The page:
Mitt Romney has said that this election is about one thing: jobs. If I were drafting President Obama's convention speech, here's how I would re-frame and respond ...
... Now my challenger says that this election is all about jobs -- that what our country needs today isn't all that complicated or profound. We need jobs.
So here's something Governor Romney and I agree on: we need jobs. Lots of them.
Americans are a resilient and resourceful people. We've climbed out of a recession that savaged our economy, hollowed our banks, foreclosed our homes, and cost us upwards of 800,000 jobs per month.
Ever since we bottomed out we've begun to add jobs and grow our economy. It's decent job growth, about 160,000 jobs created last month. So we're moving forward. We've steadied the banks, rebuilt the automobile industry, made gains in housing, and overall we've stabilized a very bad situation from a terrible recession. And yes, we are better off than we were four years ago.
But we still need more jobs. No argument from me on that.
But let me add to Governor Romney's formulation. Because I think his perspective is very narrow and limited.
America needs not just jobs. We need good jobs. We need a good quality of life for all Americans. We need jobs that make the American Dream possible. There are lots of jobs out there that are low wage and without benefits. And families struggle because of it. We need good jobs instead.
Governor Romney talks about one of his success stories at Staples. He got rich from it, as did other Bain investors. So let's applaud him for this investment. As he mentioned in his convention speech, my campaign buys from Staples from time to time. And I've roamed the aisles there myself.
Now it's true that when he invested in Staples it crushed a lot of mom and pop stores and put them out of business. These were entrepreneurs and small business owners who were making a good living and serving local businesses well. But we can agree to address this issue at another time.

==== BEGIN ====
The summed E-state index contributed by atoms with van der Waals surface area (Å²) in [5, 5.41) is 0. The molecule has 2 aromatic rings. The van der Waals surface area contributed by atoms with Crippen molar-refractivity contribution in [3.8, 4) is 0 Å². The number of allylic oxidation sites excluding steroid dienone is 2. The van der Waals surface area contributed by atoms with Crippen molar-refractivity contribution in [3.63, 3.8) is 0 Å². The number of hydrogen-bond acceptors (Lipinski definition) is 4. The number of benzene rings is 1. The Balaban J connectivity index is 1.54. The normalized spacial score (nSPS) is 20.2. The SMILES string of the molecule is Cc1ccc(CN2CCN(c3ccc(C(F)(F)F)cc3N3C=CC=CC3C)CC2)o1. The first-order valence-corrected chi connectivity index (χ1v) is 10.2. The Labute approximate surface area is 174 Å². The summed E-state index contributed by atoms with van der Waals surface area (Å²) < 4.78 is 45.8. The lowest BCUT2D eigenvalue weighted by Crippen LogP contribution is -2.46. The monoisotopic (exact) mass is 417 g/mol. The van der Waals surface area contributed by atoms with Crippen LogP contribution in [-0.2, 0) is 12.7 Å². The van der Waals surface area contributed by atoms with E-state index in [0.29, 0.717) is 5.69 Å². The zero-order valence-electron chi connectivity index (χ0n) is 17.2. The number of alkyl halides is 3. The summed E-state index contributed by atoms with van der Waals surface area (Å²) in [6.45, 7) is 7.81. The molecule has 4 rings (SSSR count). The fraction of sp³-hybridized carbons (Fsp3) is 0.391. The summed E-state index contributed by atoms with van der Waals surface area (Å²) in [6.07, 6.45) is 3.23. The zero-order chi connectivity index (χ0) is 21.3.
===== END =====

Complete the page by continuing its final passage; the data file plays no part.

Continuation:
No, what's interesting about Staples is not who got rich from it. What's interesting is to look at the types of jobs they have there.
Most of the sales associates, the good people who help us with our purchases, make less than $10 dollars an hour. Less than $10 an hour. They work hard, play by the rules, and contribute to the success of the company. But they make less than $10 an hour.
Add that up and guess what? It comes out to about $20,000 a year. For a family of four that puts them below the poverty line. And it puts them way below the types of jobs that buy a family security with good benefits and a retirement plan.
At his convention, Governor Romney's speechwriters put in some good and moving rhetoric about parents that stay up at night worrying if they can make ends meet and put healthy meals on their kitchen table. But Governor Romney should be honest with himself: that also describes the plight of so many workers in the companies he and Bain have invested in.
You can't build an American Dream on the types of jobs that Governor Romney wants to create.
A recent Wall Street Journal survey found that at the top 500 companies in America, revenue per worker rose from $378,000 in 2007 to $420,000 in 2010. So our rank and file workers are more productive and earning more for their companies. But they aren't seeing much of that money. Most of it is going to the top executives and investors like the people at Bain Capital.
So yes, it's about jobs. But also about good jobs. Middle-class jobs. Empowering people to reach the American Dream. To gain a measure of security so they can enjoy the fruits of their hard work. Not to worry about the next health care expense or how to pay for college or even if they can afford a new pair of football cleats for their high school athlete.
We need more than a society that enriches only wealthy investors who create jobs that don't pay enough for the rest of us to afford the American Dream.
We need an America that invests in education and schools. In skills training. In technology that can make us more productive. In small businesses that grow and hire people at good wages. Those are the things that Governor Romney wants to cut. Those are the things I say we need.
We all want a thriving American community. One where we are looking out for each other, knowing that the success of my neighbor helps my own success and that of my kids. Where we stand on each other's shoulders and contribute to good schools and worker training and better services that help us all.
We have a choice: We can thank a few investors like the people at Bain Capital who make a lot of money off the low-wage jobs they occasionally create. Or we can use our resources and ingenuity and know-how to make each other more successful, strengthen the middle-class, and build a better America together. That's what this election is about. That's the choice America faces today.